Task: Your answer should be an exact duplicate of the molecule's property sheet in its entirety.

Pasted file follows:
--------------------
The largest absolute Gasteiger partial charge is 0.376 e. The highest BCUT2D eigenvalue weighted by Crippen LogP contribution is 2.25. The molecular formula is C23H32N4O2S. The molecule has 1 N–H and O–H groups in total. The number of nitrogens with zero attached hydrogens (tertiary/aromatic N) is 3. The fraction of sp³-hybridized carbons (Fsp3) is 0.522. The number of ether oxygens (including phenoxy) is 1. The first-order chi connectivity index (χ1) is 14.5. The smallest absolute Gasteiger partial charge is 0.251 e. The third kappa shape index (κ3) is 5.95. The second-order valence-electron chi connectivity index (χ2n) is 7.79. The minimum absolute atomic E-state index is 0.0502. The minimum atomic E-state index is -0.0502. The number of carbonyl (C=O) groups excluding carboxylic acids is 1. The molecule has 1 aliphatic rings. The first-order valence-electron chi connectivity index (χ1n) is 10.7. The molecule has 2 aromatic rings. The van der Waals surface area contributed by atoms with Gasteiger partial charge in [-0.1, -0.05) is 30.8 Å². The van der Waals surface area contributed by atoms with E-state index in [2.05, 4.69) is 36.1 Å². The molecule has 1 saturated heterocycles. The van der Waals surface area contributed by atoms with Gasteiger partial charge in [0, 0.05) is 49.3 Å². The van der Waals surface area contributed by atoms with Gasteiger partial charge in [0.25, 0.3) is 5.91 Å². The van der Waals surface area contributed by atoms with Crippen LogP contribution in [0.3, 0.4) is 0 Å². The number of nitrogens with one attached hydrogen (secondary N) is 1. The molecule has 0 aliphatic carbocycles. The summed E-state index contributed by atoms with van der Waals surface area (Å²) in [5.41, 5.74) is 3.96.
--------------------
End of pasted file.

The largest absolute Gasteiger partial charge is 0.376 e. The highest BCUT2D eigenvalue weighted by Crippen LogP contribution is 2.25. The molecular formula is C23H32N4O2S. The molecule has 1 N–H and O–H groups in total. The number of nitrogens with zero attached hydrogens (tertiary/aromatic N) is 3. The fraction of sp³-hybridized carbons (Fsp3) is 0.522. The number of ether oxygens (including phenoxy) is 1. The first-order chi connectivity index (χ1) is 14.5. The smallest absolute Gasteiger partial charge is 0.251 e. The third kappa shape index (κ3) is 5.95. The second-order valence-electron chi connectivity index (χ2n) is 7.79. The minimum absolute atomic E-state index is 0.0502. The minimum atomic E-state index is -0.0502. The number of carbonyl (C=O) groups excluding carboxylic acids is 1. The molecule has 1 aliphatic rings. The first-order valence-electron chi connectivity index (χ1n) is 10.7. The molecule has 2 aromatic rings. The van der Waals surface area contributed by atoms with Gasteiger partial charge in [-0.1, -0.05) is 30.8 Å². The van der Waals surface area contributed by atoms with E-state index in [2.05, 4.69) is 36.1 Å². The molecule has 1 saturated heterocycles. The van der Waals surface area contributed by atoms with Gasteiger partial charge in [0, 0.05) is 49.3 Å². The van der Waals surface area contributed by atoms with Gasteiger partial charge in [0.25, 0.3) is 5.91 Å². The van der Waals surface area contributed by atoms with Crippen LogP contribution in [0.3, 0.4) is 0 Å². The number of nitrogens with one attached hydrogen (secondary N) is 1. The molecule has 0 aliphatic carbocycles. The summed E-state index contributed by atoms with van der Waals surface area (Å²) in [5.41, 5.74) is 3.96.